Although the island soon became a thriving settlement, it was administered from Torcello and had none of the privileges of that island or of Murano. It rose in importance only in the 16th century, when women on the island began making lace with needles, being introduced to such a trade via Venetian-ruled Cyprus, more specifically the small town of Lefkara where Leonardo da Vinci visited in 1481 and purchased a cloth for the main alter of the Duomo di Milano. The lace was soon exported across Europe, but decline began in the 18th century and the industry did not revive until 1872, when a school of lacemaking was opened. Lacemaking on the island boomed again, but few now make lace in the traditional manner as it is extremely time-consuming and therefore expensive.

Burano is also known for its small, brightly-painted houses, popular with artists. The designer Philippe Starck owns three houses. Other attractions include the Church of San Martino, with a campanile, the Oratorio di Santa Barbara and the Museum and School of Lacemaking. The colours of the houses follow a specific system originating from the golden age of its development; if someone wishes to paint their home, one must send a request to the government, who will respond by making notice of the certain colours permitted for that lot. This practice has resulted in the myriad of warm, pastelly colours that characterises the island today.

Anthony Lujan Photography
Serving Inland Empire, Orange and Los Angeles Counties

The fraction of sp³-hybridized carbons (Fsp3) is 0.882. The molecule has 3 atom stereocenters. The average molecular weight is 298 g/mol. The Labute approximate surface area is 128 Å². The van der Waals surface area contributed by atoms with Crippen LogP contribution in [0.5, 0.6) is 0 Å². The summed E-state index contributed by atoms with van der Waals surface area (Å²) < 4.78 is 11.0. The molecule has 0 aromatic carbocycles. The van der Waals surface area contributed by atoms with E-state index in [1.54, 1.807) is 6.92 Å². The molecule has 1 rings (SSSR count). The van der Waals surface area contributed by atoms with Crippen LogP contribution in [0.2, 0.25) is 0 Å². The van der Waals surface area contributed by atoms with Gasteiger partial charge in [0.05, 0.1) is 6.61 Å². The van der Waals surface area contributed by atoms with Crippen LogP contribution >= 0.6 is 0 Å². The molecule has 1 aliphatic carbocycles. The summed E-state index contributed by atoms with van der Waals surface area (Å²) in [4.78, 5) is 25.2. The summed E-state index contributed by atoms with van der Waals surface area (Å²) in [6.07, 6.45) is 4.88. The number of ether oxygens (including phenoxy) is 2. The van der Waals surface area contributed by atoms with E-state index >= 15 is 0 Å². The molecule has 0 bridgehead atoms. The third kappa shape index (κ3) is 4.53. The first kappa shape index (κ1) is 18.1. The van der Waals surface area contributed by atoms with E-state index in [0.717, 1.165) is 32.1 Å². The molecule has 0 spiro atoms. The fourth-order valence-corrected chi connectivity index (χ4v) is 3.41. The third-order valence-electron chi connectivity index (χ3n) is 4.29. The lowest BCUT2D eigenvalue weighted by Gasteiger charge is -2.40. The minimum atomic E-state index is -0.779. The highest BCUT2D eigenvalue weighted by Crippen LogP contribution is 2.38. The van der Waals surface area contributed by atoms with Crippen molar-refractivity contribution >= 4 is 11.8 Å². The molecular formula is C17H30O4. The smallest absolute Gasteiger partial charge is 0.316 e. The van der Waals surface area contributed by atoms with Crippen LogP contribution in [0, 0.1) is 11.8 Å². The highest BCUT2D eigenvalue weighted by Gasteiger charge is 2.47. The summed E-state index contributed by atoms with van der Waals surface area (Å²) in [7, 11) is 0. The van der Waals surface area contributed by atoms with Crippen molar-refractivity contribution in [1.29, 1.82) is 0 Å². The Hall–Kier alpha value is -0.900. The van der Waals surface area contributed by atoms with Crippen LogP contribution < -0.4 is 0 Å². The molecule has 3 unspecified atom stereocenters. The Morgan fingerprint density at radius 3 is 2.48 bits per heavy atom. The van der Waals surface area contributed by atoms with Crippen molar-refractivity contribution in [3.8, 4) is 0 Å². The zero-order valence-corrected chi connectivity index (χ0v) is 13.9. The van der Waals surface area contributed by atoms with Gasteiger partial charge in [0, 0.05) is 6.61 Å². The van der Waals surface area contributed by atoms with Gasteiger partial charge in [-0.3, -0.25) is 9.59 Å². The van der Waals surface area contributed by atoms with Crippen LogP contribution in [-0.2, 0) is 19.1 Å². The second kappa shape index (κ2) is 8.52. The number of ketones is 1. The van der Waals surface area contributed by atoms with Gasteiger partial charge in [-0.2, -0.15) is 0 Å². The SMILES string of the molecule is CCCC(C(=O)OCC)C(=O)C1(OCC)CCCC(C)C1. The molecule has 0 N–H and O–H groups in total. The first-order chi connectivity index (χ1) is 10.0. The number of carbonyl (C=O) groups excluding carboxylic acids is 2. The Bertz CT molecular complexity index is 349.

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Murano, Italy {Italy}

Wednesday, June 9, 2010

One of the sites to witness is on the island of Murano in Italy. Its famous for their glass. Here are a few photographs of the factory I visited and some facts.

Murano is a series of islands linked by bridges in the Venetian Lagoon, northern Italy. It lies about 1 mile north of Venice and measures about 1 mile across with a population of just over 5,000 (2004 figures). It is famous for its glass making, particularly lampworking. It was once an independent comune, but is now a località of the comune of Venice.

Venetian glass is a type of glass object made in Venice, Italy, primarily on the island of Murano. It is world-renowned for being colorful, elaborate, and skillfully made.

Many of the important characteristics of these objects had been developed by the thirteenth century. Toward the end of that century, the center of the Venetian glass industry moved to Murano.

Byzantine craftsmen played an important role in the development of Venetian glass, an art form for which the city is well-known. When Constantinople was sacked by the Fourth Crusade in 1204, some fleeing artisans came to Venice. This happened again when the Ottomans took Constantinople in 1453, supplying Venice with still more glassworkers. By the sixteenth century, Venetian artisans had gained even greater control over the color and transparency of their glass, and had mastered a variety of decorative techniques.

Despite efforts to keep Venetian glassmaking techniques within Venice, they became known elsewhere, and Venetian-style glassware was produced in other Italian cities and other countries of Europe.

Some of the most important brands of glass in the world today are still produced in the historical glass factories on Murano. They are : Venini, Barovier & Toso, Pauly, Seguso. Barovier & Toso is considered one of the 100 oldest companies in the world, formed in 1295.

Anthony Lujan Photography
Serving Inland Empire, Orange and Los Angeles Counties